For affluent estate planning clients, the landscape has not changed as dramatically, but they will need to place more emphasis on income tax planning given the current environment of increasing income taxes. Of particular importance will be income shifting opportunities through the use of trusts, family limited partnerships and family limited liability companies.
With respect to transfer tax planning, many affluent clients have used their entire transfer tax exemptions. The new laws provide them with an important estate planning opportunity. Like the gift tax annual exclusion amount (which increased to $14,000 per person in 2013), the estate, gift and generation-skipping transfer exemptions also will increase as the cost of living rises. The $5 Million transfer tax exemptions of 2011 increased by $120,000 in 2012 and by $130,000 in 2013 and are almost certain to significantly increase in the years ahead. Thus, for our clients who have used all of their transfer tax exemptions, they may make additional gifts this year and in future years when exemptions are increased for inflation without incurring gift tax.
Many clients may currently be considering more advanced estate planning techniques, such as grantor retained annuity trusts (GRATs), family limited partnerships and installment sales to grantor trusts. For those currently considering advanced tax planning, we note that many of these beneficial techniques may be impaired by forthcoming legislation. For years the government has wanted to eliminate valuation discounts on intra-family transfers of interests in closely-held entities. Recently, there have been rumors circulating that legislation which would eliminate such discounts has been drafted and will likely be incorporated into a bill in the near future. Also, the benefits of GRATs, grantor trusts and a number of other beneficial planning initiatives have been targeted by the government. Although these changes would not generate a material amount of revenue for the government, we would not be surprised if legislation limiting these beneficial planning techniques became law in the near future.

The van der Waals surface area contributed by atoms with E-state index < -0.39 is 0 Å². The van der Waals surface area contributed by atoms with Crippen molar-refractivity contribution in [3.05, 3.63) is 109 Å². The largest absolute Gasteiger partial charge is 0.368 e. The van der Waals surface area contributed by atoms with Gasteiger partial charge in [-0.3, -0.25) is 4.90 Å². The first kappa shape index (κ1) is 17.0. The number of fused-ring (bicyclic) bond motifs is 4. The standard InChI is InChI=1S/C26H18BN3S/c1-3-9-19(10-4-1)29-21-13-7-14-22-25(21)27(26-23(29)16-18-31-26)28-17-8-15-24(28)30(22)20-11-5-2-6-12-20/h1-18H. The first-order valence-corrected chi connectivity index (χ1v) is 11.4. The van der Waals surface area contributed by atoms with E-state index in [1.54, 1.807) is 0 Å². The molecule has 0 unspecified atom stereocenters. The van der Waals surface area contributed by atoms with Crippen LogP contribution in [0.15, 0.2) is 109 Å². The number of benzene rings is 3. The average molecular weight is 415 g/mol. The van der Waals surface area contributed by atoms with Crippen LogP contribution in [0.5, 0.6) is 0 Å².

In the event you have not had your estate plan reviewed recently (perhaps due to the uncertainty in the law that has existed for many years) now is a good time to do so. The current laws provide for more certainty and there are new considerations that may warrant a change in your plan. For those clients who have been considering advanced planning techniques, we encourage you to address that planning soon as many opportunities that currently exist may be eliminated or curtailed by future changes in the law.
About the Author: Matt Ahearn is Board Certified in both Wills, Trusts & Estates and Tax Law by The Florida Bar Board of Legal Specialization. He has extensive experience in the areas of estate and business succession planning, asset protection planning, charitable planning and planning to minimize or avoid wealth transfer taxes. Mr. Ahearn handles all aspects of probate and trust administrations, including estate and gift tax audits before the Internal Revenue Service. He represents both beneficiaries and fiduciaries in contested matters. He may be reached at email@example.com.